One part of distance learning that has been particularly overwhelming for many families has been trying to help your student learn content that you yourself have not seen in years, if ever. While your student’s teachers should be the first resource you look to when your student is not understanding material, there are many other resources available online to take advantage of. The first resource that I often share with families is Khan Academy, which provides free lessons, quick videos on concepts, and practice questions for almost all grade levels and subjects. I specifically recommend Khan Academy because it is Common Core aligned which helps many families who are not well versed in the relevant Common Core solving strategies their students are learning.

The next resource I recommend is IXL which many students use in their classrooms for individualized practice with math, science, language arts and social studies. IXL allows students to select a skill to practice and then provides feedback as they complete questions. Even if your student is not struggling with material, there are resources available that can provide enrichment as well as additional practice with the content they are learning in class. One resource that can provide additional practice for writing is Quill which engages students in writing and grammar activities based on their grade level. This is a particularly great resource if you student is completing their assigned work and is in need of more content.

Yet another resource is the geography-centered website Seterra , which is similarly helpful for a student looking to continue learning beyond assigned classwork. The site engages students in quiz style games to learn both national and global geography. One final resource is Yup, which offers on-demand math tutoring for students any hour of the day. Students can simply take a picture of a math problem, send it to a trained tutor who has at least five years of teaching experience, and they are asked a series of questions to help them solve the problem.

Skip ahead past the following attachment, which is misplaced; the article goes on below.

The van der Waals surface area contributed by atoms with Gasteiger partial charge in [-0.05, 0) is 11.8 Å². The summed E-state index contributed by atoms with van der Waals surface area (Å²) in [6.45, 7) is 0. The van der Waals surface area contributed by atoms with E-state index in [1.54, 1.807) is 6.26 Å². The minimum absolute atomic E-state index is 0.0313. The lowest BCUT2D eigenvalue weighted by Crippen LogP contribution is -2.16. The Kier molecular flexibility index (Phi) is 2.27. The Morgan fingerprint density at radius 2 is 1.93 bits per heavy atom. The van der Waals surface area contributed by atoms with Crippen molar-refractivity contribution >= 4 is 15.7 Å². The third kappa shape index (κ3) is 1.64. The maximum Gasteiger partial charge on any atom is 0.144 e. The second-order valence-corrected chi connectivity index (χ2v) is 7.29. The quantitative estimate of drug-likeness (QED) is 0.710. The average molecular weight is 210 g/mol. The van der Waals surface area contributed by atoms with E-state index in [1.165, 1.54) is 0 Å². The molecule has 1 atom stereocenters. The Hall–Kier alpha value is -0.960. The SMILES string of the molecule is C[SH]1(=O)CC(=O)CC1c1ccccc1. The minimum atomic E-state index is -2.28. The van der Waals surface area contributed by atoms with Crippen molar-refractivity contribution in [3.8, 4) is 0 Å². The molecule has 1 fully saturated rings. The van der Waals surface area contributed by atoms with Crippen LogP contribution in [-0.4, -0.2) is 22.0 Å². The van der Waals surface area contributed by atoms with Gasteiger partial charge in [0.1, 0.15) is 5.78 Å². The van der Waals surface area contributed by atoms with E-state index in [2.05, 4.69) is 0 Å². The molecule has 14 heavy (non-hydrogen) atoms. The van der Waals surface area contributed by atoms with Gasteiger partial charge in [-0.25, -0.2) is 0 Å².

Although distance learning may feel overwhelming for both you and your student, these four tips can provide a starting point for finding success this school year. Ultimately, we as a nation are facing unprecedented times and our educational system is attempting to react appropriately. As a teacher, all I can ask is that families be understanding and flexible while we work to best educate all students from a distance and I believe that these tips will allow families to get a head start on doing so.

Rachel is currently a ninth-grade math teacher in New Orleans, LA and serves as content editor and director for Tales from the Classroom. She recently earned her Master of Science in Education Studies from the Johns Hopkins University School of Education. She is passionate about improving educational equity and strives to serve traditionally underserved communities. Additionally, she plans to pursue a Ph.D. in Urban Education in the future in order to further identify avenues through which to support all students in achieving at the highest levels.